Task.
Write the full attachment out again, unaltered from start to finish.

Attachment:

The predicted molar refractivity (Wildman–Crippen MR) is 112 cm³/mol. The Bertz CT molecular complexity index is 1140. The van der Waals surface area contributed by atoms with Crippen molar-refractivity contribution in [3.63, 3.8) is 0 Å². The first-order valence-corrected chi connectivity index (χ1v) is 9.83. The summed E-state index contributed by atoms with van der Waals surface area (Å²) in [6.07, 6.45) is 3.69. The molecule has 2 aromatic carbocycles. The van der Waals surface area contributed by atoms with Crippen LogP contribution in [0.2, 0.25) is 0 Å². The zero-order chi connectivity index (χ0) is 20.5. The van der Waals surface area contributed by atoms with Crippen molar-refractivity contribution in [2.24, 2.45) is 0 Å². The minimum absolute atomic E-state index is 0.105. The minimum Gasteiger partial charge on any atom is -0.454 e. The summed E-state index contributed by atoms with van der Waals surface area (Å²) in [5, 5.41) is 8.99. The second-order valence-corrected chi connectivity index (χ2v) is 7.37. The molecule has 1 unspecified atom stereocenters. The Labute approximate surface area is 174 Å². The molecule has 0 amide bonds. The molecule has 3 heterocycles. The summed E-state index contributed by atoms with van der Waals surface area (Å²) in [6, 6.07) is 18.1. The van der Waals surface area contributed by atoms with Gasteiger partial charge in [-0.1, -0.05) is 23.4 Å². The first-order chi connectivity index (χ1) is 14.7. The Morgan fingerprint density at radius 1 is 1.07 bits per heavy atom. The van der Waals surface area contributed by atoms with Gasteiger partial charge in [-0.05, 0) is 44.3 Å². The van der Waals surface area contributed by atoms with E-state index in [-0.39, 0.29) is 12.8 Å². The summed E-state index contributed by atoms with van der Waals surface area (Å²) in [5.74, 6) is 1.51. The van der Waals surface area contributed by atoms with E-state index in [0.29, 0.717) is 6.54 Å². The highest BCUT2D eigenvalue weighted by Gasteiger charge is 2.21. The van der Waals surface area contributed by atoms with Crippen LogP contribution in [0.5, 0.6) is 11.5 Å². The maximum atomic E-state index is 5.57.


The predicted molar refractivity (Wildman–Crippen MR) is 112 cm³/mol. The Bertz CT molecular complexity index is 1140. The van der Waals surface area contributed by atoms with Crippen molar-refractivity contribution in [3.63, 3.8) is 0 Å². The first-order valence-corrected chi connectivity index (χ1v) is 9.83. The summed E-state index contributed by atoms with van der Waals surface area (Å²) in [6.07, 6.45) is 3.69. The molecule has 2 aromatic carbocycles. The van der Waals surface area contributed by atoms with Crippen LogP contribution in [0.2, 0.25) is 0 Å². The zero-order chi connectivity index (χ0) is 20.5. The van der Waals surface area contributed by atoms with Crippen molar-refractivity contribution in [2.24, 2.45) is 0 Å². The minimum absolute atomic E-state index is 0.105. The minimum Gasteiger partial charge on any atom is -0.454 e. The summed E-state index contributed by atoms with van der Waals surface area (Å²) in [5, 5.41) is 8.99. The second-order valence-corrected chi connectivity index (χ2v) is 7.37. The molecule has 1 unspecified atom stereocenters. The Labute approximate surface area is 174 Å². The molecule has 0 amide bonds. The molecule has 3 heterocycles. The summed E-state index contributed by atoms with van der Waals surface area (Å²) in [6, 6.07) is 18.1. The van der Waals surface area contributed by atoms with Gasteiger partial charge in [-0.1, -0.05) is 23.4 Å². The first-order chi connectivity index (χ1) is 14.7. The Morgan fingerprint density at radius 1 is 1.07 bits per heavy atom. The van der Waals surface area contributed by atoms with Gasteiger partial charge in [-0.05, 0) is 44.3 Å². The van der Waals surface area contributed by atoms with E-state index in [-0.39, 0.29) is 12.8 Å². The summed E-state index contributed by atoms with van der Waals surface area (Å²) in [5.74, 6) is 1.51. The van der Waals surface area contributed by atoms with E-state index in [0.29, 0.717) is 6.54 Å². The highest BCUT2D eigenvalue weighted by Gasteiger charge is 2.21. The van der Waals surface area contributed by atoms with Crippen LogP contribution in [0.5, 0.6) is 11.5 Å². The maximum atomic E-state index is 5.57.